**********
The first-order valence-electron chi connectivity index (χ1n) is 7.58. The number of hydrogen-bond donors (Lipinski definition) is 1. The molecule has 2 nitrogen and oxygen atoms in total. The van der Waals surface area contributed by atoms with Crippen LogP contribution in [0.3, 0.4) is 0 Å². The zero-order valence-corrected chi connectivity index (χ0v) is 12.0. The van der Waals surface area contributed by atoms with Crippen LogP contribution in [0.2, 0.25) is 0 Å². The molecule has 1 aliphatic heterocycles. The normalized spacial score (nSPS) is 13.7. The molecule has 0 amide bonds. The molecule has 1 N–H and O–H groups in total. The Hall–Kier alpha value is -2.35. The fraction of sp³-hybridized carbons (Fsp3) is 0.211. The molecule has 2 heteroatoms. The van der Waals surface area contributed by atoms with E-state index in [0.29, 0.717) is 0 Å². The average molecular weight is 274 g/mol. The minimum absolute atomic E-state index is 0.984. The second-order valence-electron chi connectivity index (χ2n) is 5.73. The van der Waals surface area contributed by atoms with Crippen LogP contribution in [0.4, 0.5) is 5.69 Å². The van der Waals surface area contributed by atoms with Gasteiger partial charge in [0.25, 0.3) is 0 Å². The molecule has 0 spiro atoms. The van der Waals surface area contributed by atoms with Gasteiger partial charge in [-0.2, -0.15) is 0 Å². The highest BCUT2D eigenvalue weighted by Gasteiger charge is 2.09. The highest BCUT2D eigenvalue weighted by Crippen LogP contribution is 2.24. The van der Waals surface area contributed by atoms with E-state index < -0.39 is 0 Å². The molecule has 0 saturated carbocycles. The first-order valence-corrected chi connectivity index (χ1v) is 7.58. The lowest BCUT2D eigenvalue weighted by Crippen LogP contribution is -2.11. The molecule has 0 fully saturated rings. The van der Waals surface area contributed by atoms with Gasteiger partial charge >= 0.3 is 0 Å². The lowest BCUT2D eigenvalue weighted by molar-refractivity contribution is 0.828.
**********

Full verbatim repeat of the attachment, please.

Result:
The first-order valence-electron chi connectivity index (χ1n) is 7.58. The number of hydrogen-bond donors (Lipinski definition) is 1. The molecule has 2 nitrogen and oxygen atoms in total. The van der Waals surface area contributed by atoms with Crippen LogP contribution in [0.3, 0.4) is 0 Å². The zero-order valence-corrected chi connectivity index (χ0v) is 12.0. The van der Waals surface area contributed by atoms with Crippen LogP contribution in [0.2, 0.25) is 0 Å². The molecule has 1 aliphatic heterocycles. The normalized spacial score (nSPS) is 13.7. The molecule has 0 amide bonds. The molecule has 1 N–H and O–H groups in total. The Hall–Kier alpha value is -2.35. The fraction of sp³-hybridized carbons (Fsp3) is 0.211. The molecule has 2 heteroatoms. The van der Waals surface area contributed by atoms with E-state index in [0.29, 0.717) is 0 Å². The average molecular weight is 274 g/mol. The minimum absolute atomic E-state index is 0.984. The second-order valence-electron chi connectivity index (χ2n) is 5.73. The van der Waals surface area contributed by atoms with Crippen LogP contribution in [0.4, 0.5) is 5.69 Å². The van der Waals surface area contributed by atoms with Gasteiger partial charge in [0.25, 0.3) is 0 Å². The molecule has 0 spiro atoms. The van der Waals surface area contributed by atoms with Gasteiger partial charge in [-0.2, -0.15) is 0 Å². The highest BCUT2D eigenvalue weighted by Gasteiger charge is 2.09. The highest BCUT2D eigenvalue weighted by Crippen LogP contribution is 2.24. The van der Waals surface area contributed by atoms with E-state index < -0.39 is 0 Å². The molecule has 0 saturated carbocycles. The first-order valence-corrected chi connectivity index (χ1v) is 7.58. The lowest BCUT2D eigenvalue weighted by Crippen LogP contribution is -2.11. The molecule has 0 fully saturated rings. The van der Waals surface area contributed by atoms with Gasteiger partial charge >= 0.3 is 0 Å². The lowest BCUT2D eigenvalue weighted by molar-refractivity contribution is 0.828.